Pathology

The major feature of systemic mastocytosis is the finding of compact dense multifocal mast cell infiltrates in a bone marrow trephine biopsy. These are most usefully identified by means of staining for mast cell tryptase. Such infiltrates may also be identified in other organs and lymph nodes. The individual morphology of the mast cells is also important. Typically they are spindle shaped, but may demonstrate atypia, including nuclear lobulation, smaller or absent

Table 46.2 WHO classification of mast cell disorders

■ Cutaneous mastocytosis

■ Indolent systemic mastocytosis

■ Systemic mastocytosis with associated clonal haematologic non-mast cell lineage disease (including AML, MDS, MPD, CMML, NHL)

■ Aggressive systemic mastocytosis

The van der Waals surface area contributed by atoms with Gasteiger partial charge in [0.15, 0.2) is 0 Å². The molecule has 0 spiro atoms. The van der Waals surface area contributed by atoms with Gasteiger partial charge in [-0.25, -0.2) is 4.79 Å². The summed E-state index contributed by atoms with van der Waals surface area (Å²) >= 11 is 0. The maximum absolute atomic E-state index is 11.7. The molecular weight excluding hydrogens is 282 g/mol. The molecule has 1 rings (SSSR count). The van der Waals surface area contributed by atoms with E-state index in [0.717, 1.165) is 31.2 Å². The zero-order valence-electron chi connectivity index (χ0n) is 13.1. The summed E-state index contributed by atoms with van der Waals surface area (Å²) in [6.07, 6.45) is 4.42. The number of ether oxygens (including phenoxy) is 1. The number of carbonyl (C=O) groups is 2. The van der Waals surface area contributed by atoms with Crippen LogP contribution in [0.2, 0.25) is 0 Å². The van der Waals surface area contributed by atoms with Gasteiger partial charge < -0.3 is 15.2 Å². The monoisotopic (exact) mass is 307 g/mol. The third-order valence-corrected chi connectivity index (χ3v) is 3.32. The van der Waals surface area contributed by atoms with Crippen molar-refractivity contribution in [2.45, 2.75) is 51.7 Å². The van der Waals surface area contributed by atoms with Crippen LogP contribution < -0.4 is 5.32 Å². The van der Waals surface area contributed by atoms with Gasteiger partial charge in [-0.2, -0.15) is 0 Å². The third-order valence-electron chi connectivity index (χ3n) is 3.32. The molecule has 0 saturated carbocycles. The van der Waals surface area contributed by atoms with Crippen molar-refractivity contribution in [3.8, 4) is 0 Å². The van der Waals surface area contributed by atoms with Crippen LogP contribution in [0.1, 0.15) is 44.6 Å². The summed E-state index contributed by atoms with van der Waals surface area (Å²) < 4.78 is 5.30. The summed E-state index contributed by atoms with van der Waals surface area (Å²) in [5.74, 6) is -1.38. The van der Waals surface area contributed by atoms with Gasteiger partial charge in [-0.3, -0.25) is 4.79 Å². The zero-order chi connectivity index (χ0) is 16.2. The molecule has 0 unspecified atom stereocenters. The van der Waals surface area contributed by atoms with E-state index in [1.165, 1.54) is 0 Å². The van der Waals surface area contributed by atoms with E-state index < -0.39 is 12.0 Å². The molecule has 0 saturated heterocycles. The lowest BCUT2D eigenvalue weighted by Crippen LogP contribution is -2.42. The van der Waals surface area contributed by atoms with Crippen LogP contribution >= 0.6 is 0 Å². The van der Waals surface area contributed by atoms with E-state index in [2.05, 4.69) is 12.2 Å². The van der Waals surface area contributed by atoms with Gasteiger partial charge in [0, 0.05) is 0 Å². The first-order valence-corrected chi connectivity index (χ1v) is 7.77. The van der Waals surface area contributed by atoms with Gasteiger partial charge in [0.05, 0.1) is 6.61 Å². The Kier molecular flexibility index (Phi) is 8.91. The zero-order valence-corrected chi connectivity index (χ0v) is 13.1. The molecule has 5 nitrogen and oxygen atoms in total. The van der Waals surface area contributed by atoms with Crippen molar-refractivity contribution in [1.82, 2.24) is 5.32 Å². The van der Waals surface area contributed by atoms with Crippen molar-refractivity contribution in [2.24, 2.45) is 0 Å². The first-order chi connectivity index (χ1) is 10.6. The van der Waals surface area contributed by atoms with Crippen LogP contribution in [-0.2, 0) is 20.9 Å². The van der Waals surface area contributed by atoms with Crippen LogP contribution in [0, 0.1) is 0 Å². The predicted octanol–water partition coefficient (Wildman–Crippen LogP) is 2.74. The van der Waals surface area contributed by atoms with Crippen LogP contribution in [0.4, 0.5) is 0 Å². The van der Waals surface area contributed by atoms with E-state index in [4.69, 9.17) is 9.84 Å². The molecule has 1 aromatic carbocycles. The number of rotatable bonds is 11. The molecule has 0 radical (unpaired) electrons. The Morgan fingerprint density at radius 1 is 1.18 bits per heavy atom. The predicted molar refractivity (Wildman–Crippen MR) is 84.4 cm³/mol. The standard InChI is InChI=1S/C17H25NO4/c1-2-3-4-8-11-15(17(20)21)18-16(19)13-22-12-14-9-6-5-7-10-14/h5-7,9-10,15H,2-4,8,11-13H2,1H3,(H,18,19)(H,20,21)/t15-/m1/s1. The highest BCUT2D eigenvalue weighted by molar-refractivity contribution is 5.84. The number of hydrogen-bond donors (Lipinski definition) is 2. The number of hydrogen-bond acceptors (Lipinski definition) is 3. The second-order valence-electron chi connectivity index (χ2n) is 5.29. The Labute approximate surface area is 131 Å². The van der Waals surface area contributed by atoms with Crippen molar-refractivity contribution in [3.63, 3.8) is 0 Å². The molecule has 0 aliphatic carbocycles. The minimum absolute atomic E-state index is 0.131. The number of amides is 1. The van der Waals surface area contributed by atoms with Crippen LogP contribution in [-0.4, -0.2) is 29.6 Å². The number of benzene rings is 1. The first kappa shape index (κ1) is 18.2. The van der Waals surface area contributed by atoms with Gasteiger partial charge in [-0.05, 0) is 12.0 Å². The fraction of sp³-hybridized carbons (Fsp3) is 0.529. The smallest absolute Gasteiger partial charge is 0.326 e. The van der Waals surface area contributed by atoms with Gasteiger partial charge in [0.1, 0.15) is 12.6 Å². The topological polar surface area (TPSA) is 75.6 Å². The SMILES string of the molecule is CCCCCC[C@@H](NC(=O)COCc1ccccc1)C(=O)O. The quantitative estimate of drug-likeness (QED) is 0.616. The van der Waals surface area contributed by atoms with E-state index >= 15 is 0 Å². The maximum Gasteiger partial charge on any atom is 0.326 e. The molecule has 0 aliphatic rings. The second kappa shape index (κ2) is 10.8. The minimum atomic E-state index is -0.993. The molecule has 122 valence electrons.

■ Mast cell leukemia

■ Mast cell sarcoma

■ Extracutaneous mastocytoma.

granules, and a primitive nuclear chromatin pattern; they also aberrantly express CD2 and CD25.32-35 37 Reticulin is usually increased, and collagen and new bone formation may be seen. "Pseudo-granulomas" may also be apparent and commonly are associated with eosinophils, lymphocytes (sometimes lymphoid nodules), and plasma cells in addition to the mast cell infiltrate.

The determination of serum tryptase level may be a useful index of burden of mast cells and is usually elevated in systemic mastocytosis. For patients with mast cell leukemia, the infiltrate comprises immature mast cell precursors which may also be identified in the blood film. It is perhaps somewhat of an anomaly that this entity appears with the MPD in the WHO classification rather than with the acute myeloid leukemias.

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